Georgia man facing federal indictment in connection with chameleon carrier scheme

By Greg Grisolano, Land Line staff writer | Monday, May 20, 2013

A federal grand jury has indicted the owner of a Georgia-based motor carrier company for two counts of making false statements and one count of conspiracy to continue operations after imposition of an out-of-service order.

The defendant, Devasko Dewayne Lewis, 34, of Lowndes County, GA, was indicted May 16 by a grand jury in U.S. District Court in Macon. The charges were announced via press release from U.S. Attorney Michael J. Moore’s office.

According to the indictment, Lewis and his prior company, Lewis Trucking, was the subject of an Oct. 6, 2008, imminent hazard operations out-of-service order issued by the Department of Transportation’s Federal Motor Carrier Safety Administration. The order remains in effect today. The charging documents allege Lewis violated the order by “continuing to operate commercial motor vehicles and concealing his true involvement by filing the applications for Department of Transportation motor carrier numbers under names other than his own.”

If convicted, Lewis faces up to five years imprisonment, a fine of up to $250,000, and up to three years supervised release on each of the false statement counts. The conspiracy charge carries a maximum penalty of one year imprisonment, a fine of up to $25,000 or both. 

On or about Oct. 3, 2008, FMCSA conducted a compliance review of Lewis Trucking following a fatality accident, the charging document states. As a result of the review, an OOS order was issued, which has not been terminated or otherwise revised to this day.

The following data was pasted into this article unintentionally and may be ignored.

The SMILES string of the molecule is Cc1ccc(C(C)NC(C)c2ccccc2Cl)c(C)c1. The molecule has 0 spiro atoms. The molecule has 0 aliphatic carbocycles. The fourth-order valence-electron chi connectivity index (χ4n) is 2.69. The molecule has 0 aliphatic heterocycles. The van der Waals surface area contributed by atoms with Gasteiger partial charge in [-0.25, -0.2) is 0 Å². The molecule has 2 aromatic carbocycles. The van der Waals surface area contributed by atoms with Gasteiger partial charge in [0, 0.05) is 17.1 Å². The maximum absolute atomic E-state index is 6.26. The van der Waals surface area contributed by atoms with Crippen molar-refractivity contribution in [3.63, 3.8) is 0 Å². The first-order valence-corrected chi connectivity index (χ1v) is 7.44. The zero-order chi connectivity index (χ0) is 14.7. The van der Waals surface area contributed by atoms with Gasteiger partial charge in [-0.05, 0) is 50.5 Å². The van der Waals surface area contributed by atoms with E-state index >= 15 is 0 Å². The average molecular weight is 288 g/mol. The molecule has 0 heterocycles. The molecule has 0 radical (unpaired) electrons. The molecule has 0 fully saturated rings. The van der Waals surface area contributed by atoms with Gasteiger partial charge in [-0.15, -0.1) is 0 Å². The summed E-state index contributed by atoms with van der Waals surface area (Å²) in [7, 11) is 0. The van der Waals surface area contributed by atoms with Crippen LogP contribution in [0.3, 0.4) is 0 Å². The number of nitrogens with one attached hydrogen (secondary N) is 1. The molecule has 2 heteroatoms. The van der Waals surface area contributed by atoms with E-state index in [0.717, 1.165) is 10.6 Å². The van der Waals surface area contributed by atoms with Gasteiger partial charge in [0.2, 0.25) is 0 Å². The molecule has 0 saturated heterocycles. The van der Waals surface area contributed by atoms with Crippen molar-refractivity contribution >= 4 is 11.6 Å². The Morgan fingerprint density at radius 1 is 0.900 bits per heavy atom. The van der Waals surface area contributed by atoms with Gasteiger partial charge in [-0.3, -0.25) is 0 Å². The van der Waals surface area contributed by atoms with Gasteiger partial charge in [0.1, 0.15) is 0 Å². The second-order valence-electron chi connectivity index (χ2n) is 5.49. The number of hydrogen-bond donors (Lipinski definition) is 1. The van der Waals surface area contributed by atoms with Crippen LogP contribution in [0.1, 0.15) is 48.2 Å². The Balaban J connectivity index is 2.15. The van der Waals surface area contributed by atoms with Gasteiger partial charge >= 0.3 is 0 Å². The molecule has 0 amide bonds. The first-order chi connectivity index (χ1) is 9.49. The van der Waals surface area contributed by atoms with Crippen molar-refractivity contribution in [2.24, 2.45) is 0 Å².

On or about July 25, 2011, Lewis is alleged to have formed DDL Transport LLC, which by September of 2011 had received 129 cited violations in five roadside inspections, was also ordered out of service. That order has also never been terminated.

The false statement charges stem from two instances in March, in which Lewis is accused of making false statements in an application for a DOT number, specifically that he failed to identify himself as the operator of Eagle Transport.

Three other associates with Eagle Transport – Corey D. Daniels, Calvin Outlaw Jr., and Lacey Lewis – are also charged with conspiracy. Daniels is also charged with one count of false statement in which he is alleged to have stated he was the owner of Eagle Transport, and failed to identify Lewis as an owner.

The conspiracy charge covers the period of March 3, 2012, to at least January 23, 2013, in which the four defendants are accused of operating commercial motor vehicles when the defendants were precluded from doing so per the previous OOS orders. The group obtained DOT numbers without disclosing Lewis’ involvement in the company.

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